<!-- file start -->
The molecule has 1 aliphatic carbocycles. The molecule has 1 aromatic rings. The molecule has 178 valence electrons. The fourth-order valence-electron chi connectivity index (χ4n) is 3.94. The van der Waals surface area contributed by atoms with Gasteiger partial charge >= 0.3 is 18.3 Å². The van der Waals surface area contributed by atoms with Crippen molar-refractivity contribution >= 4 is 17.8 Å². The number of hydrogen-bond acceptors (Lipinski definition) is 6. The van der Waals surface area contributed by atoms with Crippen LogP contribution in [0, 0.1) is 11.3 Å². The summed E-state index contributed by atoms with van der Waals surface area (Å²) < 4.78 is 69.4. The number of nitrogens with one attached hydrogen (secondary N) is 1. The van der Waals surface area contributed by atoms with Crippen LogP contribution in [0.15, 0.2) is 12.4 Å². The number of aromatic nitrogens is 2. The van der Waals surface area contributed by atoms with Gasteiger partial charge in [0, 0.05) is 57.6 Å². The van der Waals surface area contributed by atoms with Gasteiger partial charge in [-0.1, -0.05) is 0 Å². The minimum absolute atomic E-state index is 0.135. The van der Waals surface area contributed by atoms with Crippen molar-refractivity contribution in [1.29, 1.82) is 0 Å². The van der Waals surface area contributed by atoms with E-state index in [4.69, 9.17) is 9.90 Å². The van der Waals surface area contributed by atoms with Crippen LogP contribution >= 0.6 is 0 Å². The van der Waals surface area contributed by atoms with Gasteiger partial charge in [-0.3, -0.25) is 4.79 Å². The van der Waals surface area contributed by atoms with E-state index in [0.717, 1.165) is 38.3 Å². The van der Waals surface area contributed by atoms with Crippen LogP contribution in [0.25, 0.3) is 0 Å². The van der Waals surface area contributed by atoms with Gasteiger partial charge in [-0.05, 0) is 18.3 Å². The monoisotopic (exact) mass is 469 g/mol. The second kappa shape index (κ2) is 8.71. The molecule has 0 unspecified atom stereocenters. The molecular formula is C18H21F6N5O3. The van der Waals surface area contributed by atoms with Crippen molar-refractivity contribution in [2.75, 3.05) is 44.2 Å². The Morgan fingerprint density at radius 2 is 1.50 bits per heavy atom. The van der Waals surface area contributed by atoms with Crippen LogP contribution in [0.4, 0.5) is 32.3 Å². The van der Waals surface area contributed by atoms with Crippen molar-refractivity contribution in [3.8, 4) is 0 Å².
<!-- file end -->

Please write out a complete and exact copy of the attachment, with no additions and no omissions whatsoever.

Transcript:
The molecule has 1 aliphatic carbocycles. The molecule has 1 aromatic rings. The molecule has 178 valence electrons. The fourth-order valence-electron chi connectivity index (χ4n) is 3.94. The van der Waals surface area contributed by atoms with Gasteiger partial charge >= 0.3 is 18.3 Å². The van der Waals surface area contributed by atoms with Crippen molar-refractivity contribution >= 4 is 17.8 Å². The number of hydrogen-bond acceptors (Lipinski definition) is 6. The van der Waals surface area contributed by atoms with Crippen LogP contribution in [0, 0.1) is 11.3 Å². The summed E-state index contributed by atoms with van der Waals surface area (Å²) < 4.78 is 69.4. The number of nitrogens with one attached hydrogen (secondary N) is 1. The van der Waals surface area contributed by atoms with Crippen LogP contribution in [0.15, 0.2) is 12.4 Å². The number of aromatic nitrogens is 2. The van der Waals surface area contributed by atoms with Gasteiger partial charge in [0, 0.05) is 57.6 Å². The van der Waals surface area contributed by atoms with Gasteiger partial charge in [-0.1, -0.05) is 0 Å². The minimum absolute atomic E-state index is 0.135. The van der Waals surface area contributed by atoms with Crippen molar-refractivity contribution in [1.29, 1.82) is 0 Å². The van der Waals surface area contributed by atoms with E-state index in [4.69, 9.17) is 9.90 Å². The van der Waals surface area contributed by atoms with Crippen LogP contribution >= 0.6 is 0 Å². The van der Waals surface area contributed by atoms with Gasteiger partial charge in [-0.3, -0.25) is 4.79 Å². The van der Waals surface area contributed by atoms with E-state index in [0.717, 1.165) is 38.3 Å². The van der Waals surface area contributed by atoms with Crippen LogP contribution in [0.25, 0.3) is 0 Å². The van der Waals surface area contributed by atoms with Gasteiger partial charge in [-0.05, 0) is 18.3 Å². The monoisotopic (exact) mass is 469 g/mol. The second kappa shape index (κ2) is 8.71. The molecule has 0 unspecified atom stereocenters. The molecular formula is C18H21F6N5O3. The van der Waals surface area contributed by atoms with Crippen molar-refractivity contribution in [2.75, 3.05) is 44.2 Å². The Morgan fingerprint density at radius 2 is 1.50 bits per heavy atom. The van der Waals surface area contributed by atoms with Crippen LogP contribution in [0.4, 0.5) is 32.3 Å². The van der Waals surface area contributed by atoms with Crippen molar-refractivity contribution in [3.8, 4) is 0 Å².